In mathematics, the Gabriel graph of a set S of points in the Euclidean plane expresses one notion of proximity or nearness of those points. Formally, it is the graph with vertex set S in which any points P and Q are adjacent precisely if they are distinct and the closed disc of which line segment PQ is a diameter contains no other elements of S. Gabriel graphs naturally generalize to higher dimensions, with the empty disks replaced by empty closed balls. Gabriel graphs are named after K. R. Gabriel, who introduced them in a paper with R. R. Sokal in 1969.
A finite site percolation threshold for Gabriel graphs has been proven to exist by Bertin, Billiot & Drouilhet (2002), and more precise values of both site and bond thresholds have been given by Norrenbrock (2014).
Related geometric graphs
It is an instance of a beta-skeleton. Like beta-skeletons, and unlike Delaunay triangulations, it is not a geometric spanner: for some point sets, distances within the Gabriel graph can be much larger than the Euclidean distances between points (Bose et al. 2006).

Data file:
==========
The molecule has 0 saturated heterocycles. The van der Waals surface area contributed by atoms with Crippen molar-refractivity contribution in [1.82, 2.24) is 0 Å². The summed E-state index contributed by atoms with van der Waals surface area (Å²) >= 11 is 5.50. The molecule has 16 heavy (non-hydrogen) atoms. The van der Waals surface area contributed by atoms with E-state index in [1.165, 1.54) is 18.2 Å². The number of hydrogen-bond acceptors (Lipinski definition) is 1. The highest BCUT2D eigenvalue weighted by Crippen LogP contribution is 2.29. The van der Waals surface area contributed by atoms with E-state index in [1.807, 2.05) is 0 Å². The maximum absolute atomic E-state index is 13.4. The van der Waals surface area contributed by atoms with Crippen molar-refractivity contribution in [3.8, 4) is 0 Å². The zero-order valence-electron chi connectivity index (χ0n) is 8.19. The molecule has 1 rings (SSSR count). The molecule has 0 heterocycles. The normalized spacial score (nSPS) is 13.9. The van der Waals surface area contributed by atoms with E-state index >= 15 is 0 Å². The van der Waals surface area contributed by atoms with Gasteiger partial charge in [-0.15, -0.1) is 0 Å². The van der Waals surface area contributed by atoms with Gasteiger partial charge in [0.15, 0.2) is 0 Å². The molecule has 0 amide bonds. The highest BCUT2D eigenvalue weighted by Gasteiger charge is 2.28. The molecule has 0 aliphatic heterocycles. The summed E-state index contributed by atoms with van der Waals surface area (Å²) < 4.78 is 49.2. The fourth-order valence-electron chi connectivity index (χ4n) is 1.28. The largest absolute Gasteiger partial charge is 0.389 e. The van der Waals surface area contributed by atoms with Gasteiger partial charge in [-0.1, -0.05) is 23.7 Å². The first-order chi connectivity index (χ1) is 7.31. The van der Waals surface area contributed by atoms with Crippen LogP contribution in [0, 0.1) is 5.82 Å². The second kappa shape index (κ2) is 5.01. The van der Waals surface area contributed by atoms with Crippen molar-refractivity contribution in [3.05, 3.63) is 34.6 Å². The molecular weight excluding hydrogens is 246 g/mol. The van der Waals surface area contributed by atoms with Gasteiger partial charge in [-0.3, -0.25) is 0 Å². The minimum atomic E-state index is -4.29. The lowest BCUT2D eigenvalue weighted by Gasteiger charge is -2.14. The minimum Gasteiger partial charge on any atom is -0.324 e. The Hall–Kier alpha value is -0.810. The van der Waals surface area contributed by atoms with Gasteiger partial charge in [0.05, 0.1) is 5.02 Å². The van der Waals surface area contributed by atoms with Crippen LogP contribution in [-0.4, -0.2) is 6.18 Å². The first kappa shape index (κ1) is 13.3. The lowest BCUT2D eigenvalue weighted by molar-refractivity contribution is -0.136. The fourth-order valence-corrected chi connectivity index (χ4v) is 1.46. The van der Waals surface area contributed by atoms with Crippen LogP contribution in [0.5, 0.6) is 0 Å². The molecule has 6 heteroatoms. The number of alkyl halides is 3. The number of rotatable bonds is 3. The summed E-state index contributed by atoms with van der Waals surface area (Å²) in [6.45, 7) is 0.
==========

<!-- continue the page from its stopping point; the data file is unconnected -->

- Bertin, Etienne; Billiot, Jean-Michel; Drouilhet, Rémy (2002), "Continuum percolation in the Gabriel graph", Advances in Applied Probability, 34 (4): 689–701, doi:10.1239/aap/1037990948, MR 1938937.
- Bose, Prosenjit; Devroye, Luc; Evans, William; Kirkpatrick, David (2006), "On the spanning ratio of Gabriel graphs and β-skeletons", SIAM Journal on Discrete Mathematics, 20 (2): 412–427, doi:10.1137/S0895480197318088, MR 2257270.
- Gabriel, K. R.; Sokal, R. R. (1969), "A new statistical approach to geographic variation analysis", Systematic Zoology, Society of Systematic Biologists, 18 (3): 259–270, doi:10.2307/2412323, JSTOR 2412323.
- Matula, D. W.; Sokal, R. R. (1980), "Properties of Gabriel graphs relevant to geographic variation research and clustering of points in the plane", Geogr. Anal., 12 (3): 205–222, doi:10.1111/j.1538-4632.1980.tb00031.x.
- Norrenbrock, Christoph (2014), Percolation threshold on planar Euclidean Gabriel Graphs, arXiv:.